executive’s ability to persuade others that they are doing something for
their sake, in their interests, and for their good.
The executive’s ability to do this is based on his
logic and his charm, as well as the status and authority he harbors.
This puts the President at an advantage for getting
what he wants, but he is still kept in check because the idea of persuasion
is a ‘two-way street’, which leads to bargaining within the political structure.
What happens when the president attempts to persuade
outside of the political system?
This usually allows for the executive to assert his
authority under persuasion; individuals can be met through political party
affiliation, which the president controls influence over.
In foreign policy, persuasion plays a large part seeing
as ‘power is persuasion and persuasion becomes bargaining.’ Pressuring
an ally is a very effective tool in foreign affairs.
What influence does the Executive’s power have in
dealing with the executive branch?
Ideally, the executive would hold complete power over
the executive branch, but history has shown that is sometimes not the case.
The stronger the individual within the branch, the
less effective the President’s power of persuasion appears to be.
Nivola #30 - “The Power to Persuade” by
Richard E. Neustadt (1960)
Maegan McCollum Spring 2008
- “When one man shares authority with another,
but does not gain or lose his job upon the other’s whim, his willingness
to act upon the urging of the other turns on whether he conceives the action
right for him.” The essence of a president’s persuasive task is to convince
these men that what the White House wants of them is what they ought to
do for their sake and on their authority.
- The status and authority the president has add
to his logic and charm.
- Status adds to persuasiveness, authority adds
- Example: Truman urging wage changes on his secretary
of commerce, while the SC was administering the steel mills; Truman’s status
gave him claims to his SC’s loyalty.
- Truman had the advantage: possessing formal
authority to intervene in matters concerning the SC which ranged from jurisdictional
disputes to legislation pending before Congress, and the tenure of the
- Each “power” is a vantage point for him in how
other men use his authority; from veto to appointments, publicity to budgeting,
etc. the White House controls the most encompassing array of vantage points
in the American political system.
- Men in government are aware that at
sometime, to some degree, the doing of their jobs, furthering of their
ambitions, may depend upon the president. Their need for presidential action,
or fear of it, is consistent. Their fear or need is his advantage.
- The power to persuade is the power to bargain. A
president may be far more persuasive than his logic or his charm.
- The men with whom he deals must work with him
until the last day of his term; what the president could do tomorrow gives
him the advantage today. Continuing relationships change “power” into vantage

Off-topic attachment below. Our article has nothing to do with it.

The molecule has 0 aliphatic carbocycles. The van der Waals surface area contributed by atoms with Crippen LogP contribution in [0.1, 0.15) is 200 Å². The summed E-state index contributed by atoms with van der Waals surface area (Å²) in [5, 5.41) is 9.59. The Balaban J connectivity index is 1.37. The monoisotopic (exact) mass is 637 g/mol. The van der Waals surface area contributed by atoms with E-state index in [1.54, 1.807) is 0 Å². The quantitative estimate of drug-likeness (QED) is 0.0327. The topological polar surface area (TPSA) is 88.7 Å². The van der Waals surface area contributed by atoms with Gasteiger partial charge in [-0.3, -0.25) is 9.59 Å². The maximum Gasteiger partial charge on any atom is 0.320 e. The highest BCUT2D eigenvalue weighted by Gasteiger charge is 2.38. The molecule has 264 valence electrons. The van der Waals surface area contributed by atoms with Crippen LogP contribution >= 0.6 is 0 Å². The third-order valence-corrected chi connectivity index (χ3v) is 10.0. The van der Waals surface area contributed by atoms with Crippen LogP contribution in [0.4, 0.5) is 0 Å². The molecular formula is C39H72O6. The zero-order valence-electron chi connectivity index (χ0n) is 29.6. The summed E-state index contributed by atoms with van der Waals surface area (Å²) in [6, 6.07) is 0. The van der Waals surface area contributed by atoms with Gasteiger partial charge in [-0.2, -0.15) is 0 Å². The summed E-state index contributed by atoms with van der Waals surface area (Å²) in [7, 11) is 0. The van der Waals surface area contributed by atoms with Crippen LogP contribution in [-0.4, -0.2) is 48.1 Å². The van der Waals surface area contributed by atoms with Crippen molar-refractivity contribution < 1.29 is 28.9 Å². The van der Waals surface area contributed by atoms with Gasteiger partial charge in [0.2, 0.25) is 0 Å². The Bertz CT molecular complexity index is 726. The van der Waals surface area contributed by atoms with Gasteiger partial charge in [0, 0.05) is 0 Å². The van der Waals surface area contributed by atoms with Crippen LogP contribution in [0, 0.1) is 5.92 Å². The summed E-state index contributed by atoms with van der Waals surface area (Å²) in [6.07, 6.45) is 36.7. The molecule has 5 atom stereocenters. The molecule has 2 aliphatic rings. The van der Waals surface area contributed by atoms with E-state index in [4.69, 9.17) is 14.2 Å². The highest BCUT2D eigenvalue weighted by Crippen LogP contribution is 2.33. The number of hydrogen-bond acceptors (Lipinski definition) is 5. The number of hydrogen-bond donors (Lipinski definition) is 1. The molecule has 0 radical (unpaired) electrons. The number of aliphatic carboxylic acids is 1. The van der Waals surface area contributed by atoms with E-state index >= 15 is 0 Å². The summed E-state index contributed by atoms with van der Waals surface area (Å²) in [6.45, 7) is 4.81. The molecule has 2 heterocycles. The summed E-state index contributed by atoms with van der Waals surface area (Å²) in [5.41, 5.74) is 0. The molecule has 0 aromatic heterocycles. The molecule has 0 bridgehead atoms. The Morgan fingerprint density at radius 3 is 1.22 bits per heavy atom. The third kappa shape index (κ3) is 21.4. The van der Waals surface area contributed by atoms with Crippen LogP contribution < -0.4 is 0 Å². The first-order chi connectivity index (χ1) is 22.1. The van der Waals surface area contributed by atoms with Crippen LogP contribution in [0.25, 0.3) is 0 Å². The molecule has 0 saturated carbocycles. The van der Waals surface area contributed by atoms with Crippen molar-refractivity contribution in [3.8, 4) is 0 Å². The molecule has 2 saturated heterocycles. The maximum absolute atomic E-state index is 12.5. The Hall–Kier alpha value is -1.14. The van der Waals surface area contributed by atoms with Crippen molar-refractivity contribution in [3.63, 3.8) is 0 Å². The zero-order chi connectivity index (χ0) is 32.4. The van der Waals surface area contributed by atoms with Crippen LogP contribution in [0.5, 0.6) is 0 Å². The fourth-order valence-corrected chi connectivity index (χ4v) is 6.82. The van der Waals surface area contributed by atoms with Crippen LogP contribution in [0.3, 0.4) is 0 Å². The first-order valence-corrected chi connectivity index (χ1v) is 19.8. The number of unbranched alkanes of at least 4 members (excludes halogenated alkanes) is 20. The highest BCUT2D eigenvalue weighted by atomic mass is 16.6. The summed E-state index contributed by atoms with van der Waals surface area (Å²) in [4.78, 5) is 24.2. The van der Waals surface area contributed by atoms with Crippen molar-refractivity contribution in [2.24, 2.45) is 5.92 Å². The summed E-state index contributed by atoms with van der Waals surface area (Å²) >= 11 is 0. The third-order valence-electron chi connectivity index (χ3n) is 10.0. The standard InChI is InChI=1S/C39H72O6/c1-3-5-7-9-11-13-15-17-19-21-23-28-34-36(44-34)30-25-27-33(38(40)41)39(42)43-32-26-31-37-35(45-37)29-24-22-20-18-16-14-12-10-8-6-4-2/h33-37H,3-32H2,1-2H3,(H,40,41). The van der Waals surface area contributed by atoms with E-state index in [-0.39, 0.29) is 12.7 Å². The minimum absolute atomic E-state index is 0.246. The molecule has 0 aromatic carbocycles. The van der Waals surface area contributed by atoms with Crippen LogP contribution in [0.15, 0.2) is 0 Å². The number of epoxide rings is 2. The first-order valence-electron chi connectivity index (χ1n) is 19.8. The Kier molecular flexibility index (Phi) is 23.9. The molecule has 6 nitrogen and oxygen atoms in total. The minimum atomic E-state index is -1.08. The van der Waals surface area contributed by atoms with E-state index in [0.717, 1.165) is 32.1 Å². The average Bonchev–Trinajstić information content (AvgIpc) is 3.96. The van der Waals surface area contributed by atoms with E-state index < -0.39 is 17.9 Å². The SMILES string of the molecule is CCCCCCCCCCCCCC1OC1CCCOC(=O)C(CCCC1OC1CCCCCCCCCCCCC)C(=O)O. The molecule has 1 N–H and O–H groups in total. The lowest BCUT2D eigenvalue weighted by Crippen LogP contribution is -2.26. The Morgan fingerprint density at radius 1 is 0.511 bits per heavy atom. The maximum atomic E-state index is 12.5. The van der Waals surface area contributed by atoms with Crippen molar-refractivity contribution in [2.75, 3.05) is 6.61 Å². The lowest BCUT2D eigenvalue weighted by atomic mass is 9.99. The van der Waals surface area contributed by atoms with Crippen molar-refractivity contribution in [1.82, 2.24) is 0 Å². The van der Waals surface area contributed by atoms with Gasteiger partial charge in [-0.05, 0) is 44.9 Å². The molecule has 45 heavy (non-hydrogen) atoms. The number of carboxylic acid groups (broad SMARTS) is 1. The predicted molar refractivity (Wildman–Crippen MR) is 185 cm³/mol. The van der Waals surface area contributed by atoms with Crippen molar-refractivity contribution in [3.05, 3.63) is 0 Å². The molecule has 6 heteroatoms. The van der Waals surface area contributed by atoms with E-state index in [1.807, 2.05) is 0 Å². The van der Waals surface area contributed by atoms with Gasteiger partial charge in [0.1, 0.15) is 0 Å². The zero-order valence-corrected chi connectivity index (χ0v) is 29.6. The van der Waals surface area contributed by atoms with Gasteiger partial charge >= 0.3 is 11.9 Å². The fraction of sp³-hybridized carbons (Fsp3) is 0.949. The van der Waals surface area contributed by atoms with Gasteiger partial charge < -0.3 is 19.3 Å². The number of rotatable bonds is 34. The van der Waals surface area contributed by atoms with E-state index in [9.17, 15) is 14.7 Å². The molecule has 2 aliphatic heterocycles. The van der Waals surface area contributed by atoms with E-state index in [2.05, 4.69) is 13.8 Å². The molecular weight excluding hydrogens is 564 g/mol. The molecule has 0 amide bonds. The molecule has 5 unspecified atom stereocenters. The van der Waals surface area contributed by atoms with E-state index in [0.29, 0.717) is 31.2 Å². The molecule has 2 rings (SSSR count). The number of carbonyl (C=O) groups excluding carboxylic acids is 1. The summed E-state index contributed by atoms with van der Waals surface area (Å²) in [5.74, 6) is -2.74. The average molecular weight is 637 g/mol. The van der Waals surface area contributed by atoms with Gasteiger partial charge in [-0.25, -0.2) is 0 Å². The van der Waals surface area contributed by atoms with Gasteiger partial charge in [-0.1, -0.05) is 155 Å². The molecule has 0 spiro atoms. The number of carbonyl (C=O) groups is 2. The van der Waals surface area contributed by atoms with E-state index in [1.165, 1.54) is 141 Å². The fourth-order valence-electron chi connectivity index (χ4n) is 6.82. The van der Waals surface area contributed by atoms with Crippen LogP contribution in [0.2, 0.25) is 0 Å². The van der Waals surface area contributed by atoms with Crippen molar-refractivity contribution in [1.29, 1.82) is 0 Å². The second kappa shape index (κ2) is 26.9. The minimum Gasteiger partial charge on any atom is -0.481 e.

points in most cases. A president can use their dependence now and later.
- Continuing relationships pull in both ways;
a president depends on the men he persuades, and has to reckon with his
need or fear of them. Their vantage points confront his own.
- Command has limited utility; persuasion becomes
- Example: Little Rock and Eisenhower
- Even in national nominates a president’s advantages
are checked by those of others.
- Influence is even more give-and-take when dealing
with allied governments. Example: Suez affair.
- Power is persuasion and persuasion becomes bargaining.
- Americans instinctively resist the view that
power in the sphere of executive relations resembles power in all others.
- The executive establishment consists of separated
institutions sharing powers.
- The Constitution gives the president the “take-care”
clause and the appointive power; statutes give him central budgeting and
some personnel control
- Agency administrators are responsible to him,
but they are also responsible to Congress, their clients, their staffs,
and themselves. They have five masters; only after those do they owe loyalty
to each other.
- Executive officials are not equally advantaged
in their dealings with a president. The variance is heightened by particulars
of time and circumstance. And when officials lack “powers” or depend upon
the president for status, their counter pressure is limited.
- Any aide who demonstrates to others that he
has the president’s consistent confidence and part in presidential business
will gain business on his own account until he becomes in some sense an
independent chief. Nothing in the Constitution prevents an aide from converting
status into power, even that that is usable against the president.
- The essence of a president’s persuasive task
with congressmen and everyone else “is to induce them to believe that what
he wants of them is what their own appraisal of their own responsibilities
requires them to do in their interest, not his.”
- Because people differ in their views of public
policy, because differences in outlook stem from differences in duty (to
one’s offices, constituents, self) “that task is bound to be more like
collective bargaining than like a reasoned argument….”
- Persuasion deals within the self-interest of
men who have some “freedom to reject what they find counterfeit.”
Nivola, #31 Charles O. Jones, Separating to
Govern-The American Way:
Jones argues that a divided government does not create